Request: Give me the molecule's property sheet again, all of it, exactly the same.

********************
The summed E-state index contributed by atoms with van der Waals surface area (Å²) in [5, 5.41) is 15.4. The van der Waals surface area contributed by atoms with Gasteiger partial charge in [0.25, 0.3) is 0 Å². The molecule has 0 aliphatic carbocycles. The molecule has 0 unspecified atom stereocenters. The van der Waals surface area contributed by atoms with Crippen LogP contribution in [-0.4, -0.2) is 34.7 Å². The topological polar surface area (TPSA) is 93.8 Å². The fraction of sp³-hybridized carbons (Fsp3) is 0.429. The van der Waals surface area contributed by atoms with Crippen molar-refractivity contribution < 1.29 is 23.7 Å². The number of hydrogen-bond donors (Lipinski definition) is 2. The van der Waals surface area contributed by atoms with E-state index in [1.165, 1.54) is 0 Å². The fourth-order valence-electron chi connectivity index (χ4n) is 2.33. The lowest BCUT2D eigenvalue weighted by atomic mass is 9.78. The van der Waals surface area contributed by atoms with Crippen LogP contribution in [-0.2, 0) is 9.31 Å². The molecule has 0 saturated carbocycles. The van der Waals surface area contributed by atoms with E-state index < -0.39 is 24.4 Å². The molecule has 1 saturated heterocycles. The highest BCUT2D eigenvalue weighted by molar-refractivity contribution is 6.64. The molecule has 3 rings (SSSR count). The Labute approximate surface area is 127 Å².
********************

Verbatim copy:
The summed E-state index contributed by atoms with van der Waals surface area (Å²) in [5, 5.41) is 15.4. The van der Waals surface area contributed by atoms with Gasteiger partial charge in [0.25, 0.3) is 0 Å². The molecule has 0 aliphatic carbocycles. The molecule has 0 unspecified atom stereocenters. The van der Waals surface area contributed by atoms with Crippen LogP contribution in [-0.4, -0.2) is 34.7 Å². The topological polar surface area (TPSA) is 93.8 Å². The fraction of sp³-hybridized carbons (Fsp3) is 0.429. The van der Waals surface area contributed by atoms with Crippen molar-refractivity contribution < 1.29 is 23.7 Å². The number of hydrogen-bond donors (Lipinski definition) is 2. The van der Waals surface area contributed by atoms with E-state index in [1.165, 1.54) is 0 Å². The fourth-order valence-electron chi connectivity index (χ4n) is 2.33. The lowest BCUT2D eigenvalue weighted by atomic mass is 9.78. The van der Waals surface area contributed by atoms with Crippen LogP contribution in [-0.2, 0) is 9.31 Å². The molecule has 0 saturated carbocycles. The van der Waals surface area contributed by atoms with E-state index < -0.39 is 24.4 Å². The molecule has 1 saturated heterocycles. The highest BCUT2D eigenvalue weighted by molar-refractivity contribution is 6.64. The molecule has 3 rings (SSSR count). The Labute approximate surface area is 127 Å².